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In Act IV Scene 1 of As You Like It, what does Rosalind mean to say when she makes the...

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topperoo | Student, Grade 10 | Salutatorian

Posted March 3, 2013 at 3:02 AM via web

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In Act IV Scene 1 of As You Like It, what does Rosalind mean to say when she makes the speech "Why horns; which such as you are fain to be beholding to your wives for: but he comes armed in his fortune and prevents the slander of his wife."

(I want to know what the "horns" means and the full line also.)

Act IV Scene I

ROSALIND
    Break an hour's promise in love! ...

ORLANDO
    Pardon me, dear Rosalind.

ROSALIND
    Nay, an you be so tardy, come no more in my sight: I
    had as lief be wooed of a snail.

ORLANDO
    Of a snail?

ROSALIND
    Ay, of a snail; for though he comes slowly, he
    carries his house on his head; ... besides he brings
    his destiny with him.

ORLANDO
    What's that?

ROSALIND
    Why, horns, which such as you are fain to be
    beholding to your wives for: but he comes armed in
    his fortune and prevents the slander of his wife.

ORLANDO
    Virtue is no horn-maker; and my Rosalind is virtuous.

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Karen P.L. Hardison | College Teacher | eNotes Employee

Posted March 8, 2013 at 12:16 AM (Answer #1)

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The context of the lines you ask about is the quoted passage added above. The specific reference you ask about is one of Shakespeare's puns with sexual innuendo.

  • pun: a play on words that gives a different senses to the same word
  • innuendo: a subtle or subtle expression that implies of suggests rather than states outright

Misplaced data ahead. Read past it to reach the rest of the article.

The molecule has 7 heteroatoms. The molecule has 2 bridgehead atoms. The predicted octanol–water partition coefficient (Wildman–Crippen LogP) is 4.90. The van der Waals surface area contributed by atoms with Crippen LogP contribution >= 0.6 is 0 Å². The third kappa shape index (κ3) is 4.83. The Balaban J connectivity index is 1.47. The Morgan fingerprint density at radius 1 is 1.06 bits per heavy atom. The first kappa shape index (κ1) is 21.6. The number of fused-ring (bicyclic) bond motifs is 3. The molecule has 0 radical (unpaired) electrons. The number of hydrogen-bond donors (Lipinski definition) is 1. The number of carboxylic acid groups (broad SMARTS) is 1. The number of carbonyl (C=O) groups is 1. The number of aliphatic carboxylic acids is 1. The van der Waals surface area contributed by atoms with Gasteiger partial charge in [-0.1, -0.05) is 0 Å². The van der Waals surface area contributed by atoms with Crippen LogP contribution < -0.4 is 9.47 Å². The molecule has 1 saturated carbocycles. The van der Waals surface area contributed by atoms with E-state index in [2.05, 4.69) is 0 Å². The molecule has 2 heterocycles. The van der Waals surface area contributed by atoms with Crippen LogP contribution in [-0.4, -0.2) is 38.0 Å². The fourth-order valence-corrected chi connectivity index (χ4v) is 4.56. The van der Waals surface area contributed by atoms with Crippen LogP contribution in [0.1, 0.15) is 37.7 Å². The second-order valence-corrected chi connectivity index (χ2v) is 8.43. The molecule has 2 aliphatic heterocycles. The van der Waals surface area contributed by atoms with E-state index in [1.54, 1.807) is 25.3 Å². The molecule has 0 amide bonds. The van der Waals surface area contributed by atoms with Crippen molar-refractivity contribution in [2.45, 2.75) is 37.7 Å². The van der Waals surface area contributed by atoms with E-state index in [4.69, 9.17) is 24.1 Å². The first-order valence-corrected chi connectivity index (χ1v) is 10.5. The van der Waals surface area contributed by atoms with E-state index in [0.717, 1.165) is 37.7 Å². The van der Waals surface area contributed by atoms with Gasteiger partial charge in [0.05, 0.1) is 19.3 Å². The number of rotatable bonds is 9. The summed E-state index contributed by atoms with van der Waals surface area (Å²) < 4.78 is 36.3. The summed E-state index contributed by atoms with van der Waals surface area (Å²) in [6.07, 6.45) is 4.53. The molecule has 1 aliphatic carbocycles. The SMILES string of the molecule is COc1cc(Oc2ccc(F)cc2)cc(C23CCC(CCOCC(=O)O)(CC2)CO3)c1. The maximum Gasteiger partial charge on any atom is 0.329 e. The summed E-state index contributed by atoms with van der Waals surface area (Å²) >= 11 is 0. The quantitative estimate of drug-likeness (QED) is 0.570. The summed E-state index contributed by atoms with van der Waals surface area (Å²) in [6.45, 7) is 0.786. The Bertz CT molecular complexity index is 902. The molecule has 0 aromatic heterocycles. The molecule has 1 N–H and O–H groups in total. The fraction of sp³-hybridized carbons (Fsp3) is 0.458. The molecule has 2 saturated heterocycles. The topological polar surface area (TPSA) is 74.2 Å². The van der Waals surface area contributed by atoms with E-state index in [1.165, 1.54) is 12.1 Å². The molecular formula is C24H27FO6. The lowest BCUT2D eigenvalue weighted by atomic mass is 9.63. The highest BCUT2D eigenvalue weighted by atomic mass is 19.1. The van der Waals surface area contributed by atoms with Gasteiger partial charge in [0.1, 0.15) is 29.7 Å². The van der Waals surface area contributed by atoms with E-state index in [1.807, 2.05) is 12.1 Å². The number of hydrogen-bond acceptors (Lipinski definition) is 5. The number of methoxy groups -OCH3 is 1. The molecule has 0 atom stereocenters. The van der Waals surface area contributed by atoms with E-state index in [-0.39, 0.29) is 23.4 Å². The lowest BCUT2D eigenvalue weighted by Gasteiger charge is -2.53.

In this pun, Shakespeare is punning off the word "horns" giving it a non-literal, figurative meaning. In normal language usage, horns are the projections on the heads of some animals, like cows and goats ... and snails. In Shakespearean innuendo, horns are the mystical ornamentation that men whose wives have strayed in faithfulness are said to be plagued with. In other words, if a husband is unfortunate enough to have a wife who strays in her attentions, he is said to be a "cuckold" who has been "cuckolded." Cuckolds are to be recognized by the mystically appearing horns upon their heads.

What Rosalind is saying in this otherwise nonsensical exchange of low humor is that Orlando is late for their meeting: she would rather be courted by a snail than by someone who breaks love's promise by being late. Orlando wonders why a snail would be better. Rosalind says it is because (1) he carries his house with him, thus (in punish theory) his wife is always with him and because (2) he already wears horns so no one can ever accuse his wife of secret infidelity (or him of being a cuckold) by the sudden appearance of horns on his head (horns cannot suddenly appear because he already has them, and they have nothing to do with his wife).

The conclusion of this ribald word play is that Orlando declares that a wife's virtue will prevent any husband from being cuckolded and horned and that Rosalind is virtuous. In sum: "horns" are the mystical result of a cuckolded husband after his wife's infidelity. Ganymede/Rosalind would prefer to be courted by a snail than by a late suitor who breaks love's promises because, being horned already, a snail can never slander a wife (no matter what she does, the horns can never reveal her behavior). To this Orlando replies that virtue prevents horns, and Rosalind is virtuous. Seemingly, this entire pun is for the purpose of characterizing Rosalind as virtuous so we know in what light to understand what is to follow between Rosalind and Orlando in their role play.

ORLANDO
    Virtue is no horn-maker; and my Rosalind is virtuous.
...

ROSALIND
    Come, woo me, woo me, for now I am in a holiday
    humour and like enough to consent. What would you
    say to me now, an I were your very very Rosalind?

ORLANDO
    I would kiss before I spoke.

ROSALIND
    Nay, you were better speak first, ... for lovers lacking ... [talking] matter, the cleanliest shift is to kiss.

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